Where would we be without the atrocious Windows ME (Millennium)? We would be lacking inspiration for all of our “Blue Screen of Death” jokes, anyway. Perhaps the most-hated operating system from the long-line of royal Microsoft offerings, ME is almost the unanimous consumers’ choice for biggest fail. Users consistently report instability, difficulty downloading and installing even the most basic applications and drivers, and poor demand. Perhaps the biggest documented concern of the Windows bloatware was its bedding down with programs such Windows Media Player 7 and Movie Maker, which made ME feel more like a spyware bundle than a solutions suite. This lame duck system will forever be remembered as the welcoming end to the Windows 9x era and a cattle prod in the rush towards the much-loved XP operating system and Mac offerings.
FireFox 3.0 and Later
Launched: June 2008
We came, we saw, we loved. Recently, however, the open source solution that took Internet Explorer down a few thousand notches has displayed some disappointing traits. Dwindling support and upgrades to some of the best extensions and tools (such as FasterFox) and what feels like a constant barrage of new versions with little to no noticeable improvements, has shifted loyalty away from the popular browser and into the welcoming arms of rival products like Google Chrome and Opera. Nobody did tabbed browsing better than FireFox, but with all the new advancements in browsing taking the best pages from FireFox and leaving the not-so-great behind, we think that it will go down in history as the mother to all things wonderful about the Web experience. We still love the spirit and vigor with which FireFox continues to market and develop its product, and in an ideal world, it may snap out of it. For now, though, we wish the buggier version of the new kid on the block could keep up with its growing notoriety.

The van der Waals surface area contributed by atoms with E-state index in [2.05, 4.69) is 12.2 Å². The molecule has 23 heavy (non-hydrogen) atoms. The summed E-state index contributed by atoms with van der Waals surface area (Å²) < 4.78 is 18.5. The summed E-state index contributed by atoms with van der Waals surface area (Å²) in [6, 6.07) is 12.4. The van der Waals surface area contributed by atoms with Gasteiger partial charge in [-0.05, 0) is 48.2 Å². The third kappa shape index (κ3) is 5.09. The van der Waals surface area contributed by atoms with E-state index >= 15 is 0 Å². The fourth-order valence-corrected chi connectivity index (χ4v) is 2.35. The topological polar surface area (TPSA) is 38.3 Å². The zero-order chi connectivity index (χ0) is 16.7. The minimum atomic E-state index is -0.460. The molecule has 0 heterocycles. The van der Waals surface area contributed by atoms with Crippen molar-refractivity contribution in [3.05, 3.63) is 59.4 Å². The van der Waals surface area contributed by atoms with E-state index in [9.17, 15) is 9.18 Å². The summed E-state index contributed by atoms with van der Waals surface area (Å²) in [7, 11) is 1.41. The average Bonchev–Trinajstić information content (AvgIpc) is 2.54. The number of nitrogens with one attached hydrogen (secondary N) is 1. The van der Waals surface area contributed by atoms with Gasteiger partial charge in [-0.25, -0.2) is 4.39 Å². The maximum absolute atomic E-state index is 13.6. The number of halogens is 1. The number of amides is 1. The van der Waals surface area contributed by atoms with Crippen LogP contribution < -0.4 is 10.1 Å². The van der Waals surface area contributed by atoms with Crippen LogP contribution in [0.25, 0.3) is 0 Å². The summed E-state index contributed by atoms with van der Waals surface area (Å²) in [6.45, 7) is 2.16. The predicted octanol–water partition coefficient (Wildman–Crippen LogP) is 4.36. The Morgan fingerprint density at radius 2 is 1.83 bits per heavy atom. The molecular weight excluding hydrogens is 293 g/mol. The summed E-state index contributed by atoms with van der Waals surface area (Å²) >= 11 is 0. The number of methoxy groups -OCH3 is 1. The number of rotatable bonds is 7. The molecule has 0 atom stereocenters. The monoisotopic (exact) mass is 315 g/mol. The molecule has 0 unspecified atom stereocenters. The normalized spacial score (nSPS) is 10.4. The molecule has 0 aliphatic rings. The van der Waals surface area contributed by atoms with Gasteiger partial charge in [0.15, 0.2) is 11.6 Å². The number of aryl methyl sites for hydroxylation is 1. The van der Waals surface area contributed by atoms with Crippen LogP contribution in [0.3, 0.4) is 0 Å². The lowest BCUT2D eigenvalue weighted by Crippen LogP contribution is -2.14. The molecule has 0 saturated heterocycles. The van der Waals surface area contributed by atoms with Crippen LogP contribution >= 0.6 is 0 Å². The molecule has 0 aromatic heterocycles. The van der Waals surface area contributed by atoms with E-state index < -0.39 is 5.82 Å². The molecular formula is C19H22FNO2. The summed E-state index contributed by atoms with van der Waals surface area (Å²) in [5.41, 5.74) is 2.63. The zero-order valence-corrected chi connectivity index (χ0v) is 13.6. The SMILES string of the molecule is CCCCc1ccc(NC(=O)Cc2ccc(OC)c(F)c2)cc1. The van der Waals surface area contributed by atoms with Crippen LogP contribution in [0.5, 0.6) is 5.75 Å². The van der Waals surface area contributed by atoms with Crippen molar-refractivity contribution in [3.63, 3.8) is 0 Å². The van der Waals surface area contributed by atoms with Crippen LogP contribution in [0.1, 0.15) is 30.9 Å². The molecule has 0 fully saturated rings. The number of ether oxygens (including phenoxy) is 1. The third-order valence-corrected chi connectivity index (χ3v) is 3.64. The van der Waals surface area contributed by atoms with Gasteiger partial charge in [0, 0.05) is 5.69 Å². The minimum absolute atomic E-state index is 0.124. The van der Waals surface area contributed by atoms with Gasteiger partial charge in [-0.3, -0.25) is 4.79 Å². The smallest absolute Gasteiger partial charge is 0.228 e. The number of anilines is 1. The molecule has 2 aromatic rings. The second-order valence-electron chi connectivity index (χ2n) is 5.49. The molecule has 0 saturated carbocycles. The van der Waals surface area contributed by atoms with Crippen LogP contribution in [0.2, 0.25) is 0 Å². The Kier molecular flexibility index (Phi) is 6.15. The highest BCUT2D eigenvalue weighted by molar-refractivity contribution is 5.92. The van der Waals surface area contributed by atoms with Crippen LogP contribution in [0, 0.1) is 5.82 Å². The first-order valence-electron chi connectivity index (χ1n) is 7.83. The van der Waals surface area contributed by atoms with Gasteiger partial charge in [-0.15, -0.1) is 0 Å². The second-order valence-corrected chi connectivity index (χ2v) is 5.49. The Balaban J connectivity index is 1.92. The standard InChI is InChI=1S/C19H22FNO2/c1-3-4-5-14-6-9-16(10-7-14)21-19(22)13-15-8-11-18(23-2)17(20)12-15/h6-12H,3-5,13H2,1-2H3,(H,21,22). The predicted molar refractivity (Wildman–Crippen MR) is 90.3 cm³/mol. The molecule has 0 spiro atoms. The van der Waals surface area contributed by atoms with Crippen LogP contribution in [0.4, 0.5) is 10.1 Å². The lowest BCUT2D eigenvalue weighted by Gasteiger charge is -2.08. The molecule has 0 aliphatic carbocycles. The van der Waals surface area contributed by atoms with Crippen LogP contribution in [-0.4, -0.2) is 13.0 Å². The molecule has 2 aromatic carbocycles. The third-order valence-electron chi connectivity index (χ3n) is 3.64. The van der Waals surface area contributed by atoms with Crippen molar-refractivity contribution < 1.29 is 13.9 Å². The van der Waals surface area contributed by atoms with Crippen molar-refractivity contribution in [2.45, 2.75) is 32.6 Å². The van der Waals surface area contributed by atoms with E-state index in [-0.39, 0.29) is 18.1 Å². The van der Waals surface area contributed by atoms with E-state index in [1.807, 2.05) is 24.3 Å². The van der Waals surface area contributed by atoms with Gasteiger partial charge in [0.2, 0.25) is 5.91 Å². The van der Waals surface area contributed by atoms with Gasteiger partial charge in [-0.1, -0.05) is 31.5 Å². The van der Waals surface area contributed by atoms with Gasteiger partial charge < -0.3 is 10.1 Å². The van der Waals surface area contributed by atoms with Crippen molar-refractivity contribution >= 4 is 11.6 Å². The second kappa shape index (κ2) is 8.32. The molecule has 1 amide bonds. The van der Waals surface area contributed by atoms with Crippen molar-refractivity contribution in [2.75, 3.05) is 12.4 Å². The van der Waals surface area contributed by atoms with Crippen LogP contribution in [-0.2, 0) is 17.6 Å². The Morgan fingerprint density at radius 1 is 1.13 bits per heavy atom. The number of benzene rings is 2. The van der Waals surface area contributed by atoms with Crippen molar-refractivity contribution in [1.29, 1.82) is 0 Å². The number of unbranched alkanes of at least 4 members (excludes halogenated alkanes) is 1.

Samsung Blackjack II
Launched: December 2007
Owning a Samsung Blackjack has never been a status symbol, but consumers were reportedly happy with their units and maintained loyalty to their phones, even with the tiniest of QWERTY keyboards and a complete lack of WiFi capabilities. Why then did Samsung release the offspring of the low-key model, virtually duplicating efforts with the Blackjack II? Jokingly termed the “1.5” for its striking similarity to the original model, the Deuce had obvious upgrades that could potentially trump the original (such as camera megapixels and improved memory), but only for a price. With Windows Mobile 6 available for download on the first BlackJack, however, there was little incentive to plunk down the dollars for a redundant set of technologies in essentially the same phone. Samsung isn’t standing out as a leader in phones, anyway, but let’s call a spade a spade (or a jack a jack)–the Blackjack II was not a new model, but rather a patch for the older Blackjack at a significant cost to consumers.
Microsoft's Seinfeld Ad Campaign
Launched: September 2008
What do you get when you combine a powerhouse computer-tech company with a megastar like Jerry Seinfeld? Not much, apparently. This ad campaign was hyped way in advance of the initial airing of segments, which featured Jerry in awkward, everyday interactions with Bill Gates. Shoe-shopping spots and generally lazy conversation hoped to inspire a casual conversation about characters but had nothing to do with computing. The ads were “pulled” (or rather run like previews, as planned) early on in their career and led viewers to expect little from a $10 million talent fee and a cameo appearance of the Microsoft giant himself. Perhaps the time, talent, and dollars used to create this marketing blunder could have been used to fix general operating system bugginess, Microsoft customers said. Whatever they do with the money, we’ll be anxiously awaiting the continuation of the “I’m a Mac. I’m a PC” campaign. Now, that’s entertainment!